Eulogizing Bruce

A photograph of Bill's grave from I leave for Hawaii Wednesday. On Sunday I will have the opportunity to eulogize one of my two Marines by his grave in Hawaii. The honor becomes clearer as I get closer to this date.  You may remember from an earlier post that Bruce is one of only six Pennsylvania veterans of the Korean War buried in Hawaii's National Memorial Cemetery of the Pacific. Six seems like an awfully small number for a conflict that claimed a total of 2,401 lives from my state. (You can see a listing of all casualties, by state, at this Archives website .) To understand why this is so, I draw on what I learned from Lauren's research and the Normandy Institute.  In World Wars I and II the next of kin for deceased American soldiers were offered a choice for their loved one's remains: interment overseas in a U.S. cemetery or repatriation to the U.S. If brought back to the U.S., that serviceman may be buried by the family or a U.S. cemete

Drawing from a few Marines' Expertise

Bruce's first enlistment photo from 1936.  One of the thrills from historical research comes from running down the answer to an unanswered question. I am wrestling with one such question regarding Bruce's service, and hunting down answers to it gave me a chance to better understand the nature of the beginning of the Korean War. Bruce served a long Marine career. In fact, his career spanned four enlistments: 1936, 1942, 1946, and 1950. Here's a photo from his final enlistment document. This reenlistment is dated approximately one month before America entered the Korean War.  As one can see, the letterhead from this document indicates he was with the 2nd Marines. However, all documents related to his death indicates that he was with the 1st Marines as part of the 1st Marine Division. From a report on Bruce's death.  This is a detail I might have not really comprehended when first scanning the large OMPF for Bruce. But after scanning it I talked a bit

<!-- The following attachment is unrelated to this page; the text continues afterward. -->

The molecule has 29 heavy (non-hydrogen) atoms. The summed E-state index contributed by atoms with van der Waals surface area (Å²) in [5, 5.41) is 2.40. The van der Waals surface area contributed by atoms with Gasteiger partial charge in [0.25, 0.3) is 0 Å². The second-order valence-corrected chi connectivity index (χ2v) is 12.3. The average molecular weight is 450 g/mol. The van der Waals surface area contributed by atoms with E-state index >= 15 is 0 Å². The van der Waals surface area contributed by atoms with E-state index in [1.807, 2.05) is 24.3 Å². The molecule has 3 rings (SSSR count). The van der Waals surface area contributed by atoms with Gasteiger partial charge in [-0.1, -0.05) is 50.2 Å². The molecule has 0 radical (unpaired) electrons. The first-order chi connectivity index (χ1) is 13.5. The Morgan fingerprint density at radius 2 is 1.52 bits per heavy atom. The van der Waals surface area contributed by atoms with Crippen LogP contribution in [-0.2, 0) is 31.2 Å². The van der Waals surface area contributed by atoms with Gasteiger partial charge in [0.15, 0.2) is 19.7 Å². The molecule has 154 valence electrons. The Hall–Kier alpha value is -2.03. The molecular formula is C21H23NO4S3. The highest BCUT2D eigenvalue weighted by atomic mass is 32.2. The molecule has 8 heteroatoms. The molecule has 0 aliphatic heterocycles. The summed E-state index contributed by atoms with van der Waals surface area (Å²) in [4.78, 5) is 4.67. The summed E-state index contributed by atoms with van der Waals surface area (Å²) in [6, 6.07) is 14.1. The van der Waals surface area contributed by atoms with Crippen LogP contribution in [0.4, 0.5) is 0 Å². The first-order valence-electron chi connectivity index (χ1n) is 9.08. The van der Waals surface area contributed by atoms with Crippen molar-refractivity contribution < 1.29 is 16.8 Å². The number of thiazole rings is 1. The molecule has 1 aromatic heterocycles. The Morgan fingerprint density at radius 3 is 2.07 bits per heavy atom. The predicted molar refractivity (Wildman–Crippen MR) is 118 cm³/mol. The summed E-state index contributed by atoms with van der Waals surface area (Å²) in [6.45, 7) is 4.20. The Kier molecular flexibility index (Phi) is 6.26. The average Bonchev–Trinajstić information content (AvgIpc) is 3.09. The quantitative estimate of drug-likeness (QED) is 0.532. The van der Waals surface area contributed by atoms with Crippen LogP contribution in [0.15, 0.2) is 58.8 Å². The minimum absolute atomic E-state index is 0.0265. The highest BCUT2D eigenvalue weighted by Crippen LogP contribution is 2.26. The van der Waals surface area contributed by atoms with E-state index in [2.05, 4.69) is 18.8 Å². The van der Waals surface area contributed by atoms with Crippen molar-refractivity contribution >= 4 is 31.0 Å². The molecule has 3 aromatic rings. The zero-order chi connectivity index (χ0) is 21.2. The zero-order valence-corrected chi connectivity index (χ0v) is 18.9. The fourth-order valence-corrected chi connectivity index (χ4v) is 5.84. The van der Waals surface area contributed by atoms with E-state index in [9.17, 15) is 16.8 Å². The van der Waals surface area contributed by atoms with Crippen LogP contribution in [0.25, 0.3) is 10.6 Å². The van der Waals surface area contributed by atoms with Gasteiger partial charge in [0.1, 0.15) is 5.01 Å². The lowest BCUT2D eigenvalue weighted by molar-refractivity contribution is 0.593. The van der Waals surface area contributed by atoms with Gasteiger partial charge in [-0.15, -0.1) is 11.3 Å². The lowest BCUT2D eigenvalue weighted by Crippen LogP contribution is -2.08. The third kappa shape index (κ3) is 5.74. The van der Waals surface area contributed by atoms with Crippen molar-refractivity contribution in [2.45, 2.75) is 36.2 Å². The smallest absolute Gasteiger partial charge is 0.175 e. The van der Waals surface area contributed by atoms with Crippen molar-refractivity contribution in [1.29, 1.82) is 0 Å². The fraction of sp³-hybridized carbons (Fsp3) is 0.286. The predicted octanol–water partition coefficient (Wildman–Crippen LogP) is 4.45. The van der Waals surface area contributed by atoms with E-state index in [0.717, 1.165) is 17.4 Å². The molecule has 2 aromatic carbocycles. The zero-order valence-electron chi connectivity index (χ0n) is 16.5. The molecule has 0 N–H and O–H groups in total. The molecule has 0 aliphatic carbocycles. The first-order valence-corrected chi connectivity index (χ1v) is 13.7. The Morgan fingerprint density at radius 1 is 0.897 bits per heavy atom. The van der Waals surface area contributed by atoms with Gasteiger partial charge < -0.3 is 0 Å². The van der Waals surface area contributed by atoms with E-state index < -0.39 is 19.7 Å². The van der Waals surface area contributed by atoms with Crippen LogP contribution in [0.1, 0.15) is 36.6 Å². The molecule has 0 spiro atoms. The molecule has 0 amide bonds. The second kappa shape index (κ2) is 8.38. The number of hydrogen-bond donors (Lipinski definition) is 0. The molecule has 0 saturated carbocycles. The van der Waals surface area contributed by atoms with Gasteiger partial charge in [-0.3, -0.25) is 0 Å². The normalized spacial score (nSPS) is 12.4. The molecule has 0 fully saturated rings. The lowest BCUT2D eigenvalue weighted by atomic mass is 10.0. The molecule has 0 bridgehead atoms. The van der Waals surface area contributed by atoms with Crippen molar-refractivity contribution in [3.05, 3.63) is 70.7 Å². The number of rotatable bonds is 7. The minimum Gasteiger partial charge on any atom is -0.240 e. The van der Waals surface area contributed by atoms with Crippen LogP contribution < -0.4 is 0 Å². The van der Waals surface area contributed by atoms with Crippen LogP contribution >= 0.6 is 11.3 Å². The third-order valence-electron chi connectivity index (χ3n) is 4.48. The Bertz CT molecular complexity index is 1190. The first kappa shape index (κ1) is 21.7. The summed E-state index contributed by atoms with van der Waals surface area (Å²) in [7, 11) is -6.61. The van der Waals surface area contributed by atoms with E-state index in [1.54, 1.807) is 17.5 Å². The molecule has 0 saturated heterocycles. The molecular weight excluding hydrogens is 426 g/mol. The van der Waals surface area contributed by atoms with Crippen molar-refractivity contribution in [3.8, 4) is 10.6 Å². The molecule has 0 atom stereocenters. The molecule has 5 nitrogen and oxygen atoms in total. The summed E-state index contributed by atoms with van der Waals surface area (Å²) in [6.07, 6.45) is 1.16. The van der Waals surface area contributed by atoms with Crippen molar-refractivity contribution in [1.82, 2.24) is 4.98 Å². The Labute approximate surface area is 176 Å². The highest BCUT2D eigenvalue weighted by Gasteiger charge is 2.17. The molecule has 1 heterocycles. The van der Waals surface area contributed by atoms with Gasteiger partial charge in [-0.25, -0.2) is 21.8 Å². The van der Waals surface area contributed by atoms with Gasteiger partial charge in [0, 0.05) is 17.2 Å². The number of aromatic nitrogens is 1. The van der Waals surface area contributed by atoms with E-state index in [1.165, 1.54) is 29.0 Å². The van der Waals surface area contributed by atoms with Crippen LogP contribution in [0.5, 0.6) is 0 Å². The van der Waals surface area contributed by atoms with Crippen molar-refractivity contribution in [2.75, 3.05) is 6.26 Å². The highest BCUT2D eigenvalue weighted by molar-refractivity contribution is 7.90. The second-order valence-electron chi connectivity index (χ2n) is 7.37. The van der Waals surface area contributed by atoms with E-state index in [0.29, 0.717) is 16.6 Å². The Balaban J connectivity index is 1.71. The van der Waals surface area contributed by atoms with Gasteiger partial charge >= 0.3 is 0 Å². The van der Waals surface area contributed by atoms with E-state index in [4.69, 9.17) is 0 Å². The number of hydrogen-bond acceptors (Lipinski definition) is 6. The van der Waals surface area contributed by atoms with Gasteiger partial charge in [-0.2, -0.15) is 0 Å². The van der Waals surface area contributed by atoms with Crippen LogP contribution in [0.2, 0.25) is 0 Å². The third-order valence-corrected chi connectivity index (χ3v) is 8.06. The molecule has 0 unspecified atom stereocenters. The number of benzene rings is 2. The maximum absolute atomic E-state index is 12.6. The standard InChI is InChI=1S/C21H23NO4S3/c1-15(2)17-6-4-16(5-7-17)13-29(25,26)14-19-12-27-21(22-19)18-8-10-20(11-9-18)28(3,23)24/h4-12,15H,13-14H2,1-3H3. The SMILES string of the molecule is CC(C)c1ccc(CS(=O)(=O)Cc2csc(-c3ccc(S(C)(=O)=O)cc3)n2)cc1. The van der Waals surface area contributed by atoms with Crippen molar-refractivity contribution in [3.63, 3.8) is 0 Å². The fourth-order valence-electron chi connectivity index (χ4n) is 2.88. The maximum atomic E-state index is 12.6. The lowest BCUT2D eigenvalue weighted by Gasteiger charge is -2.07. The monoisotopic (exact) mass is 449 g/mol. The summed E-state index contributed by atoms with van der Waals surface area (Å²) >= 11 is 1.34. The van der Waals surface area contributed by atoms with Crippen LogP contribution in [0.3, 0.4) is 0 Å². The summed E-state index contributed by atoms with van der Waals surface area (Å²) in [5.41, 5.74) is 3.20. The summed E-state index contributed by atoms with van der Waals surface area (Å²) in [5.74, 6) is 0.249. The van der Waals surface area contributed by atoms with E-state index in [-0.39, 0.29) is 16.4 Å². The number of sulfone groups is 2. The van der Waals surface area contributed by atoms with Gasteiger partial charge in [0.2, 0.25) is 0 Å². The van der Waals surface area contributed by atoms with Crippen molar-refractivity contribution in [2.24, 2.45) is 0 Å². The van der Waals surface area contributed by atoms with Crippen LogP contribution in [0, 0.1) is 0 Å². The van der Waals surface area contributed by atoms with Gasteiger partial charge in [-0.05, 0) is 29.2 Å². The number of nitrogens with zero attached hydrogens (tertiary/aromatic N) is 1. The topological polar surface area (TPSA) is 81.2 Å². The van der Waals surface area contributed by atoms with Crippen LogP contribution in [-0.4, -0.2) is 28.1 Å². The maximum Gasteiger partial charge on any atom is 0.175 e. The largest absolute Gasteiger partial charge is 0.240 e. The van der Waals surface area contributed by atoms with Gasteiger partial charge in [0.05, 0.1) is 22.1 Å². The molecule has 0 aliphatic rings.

The Navy Cross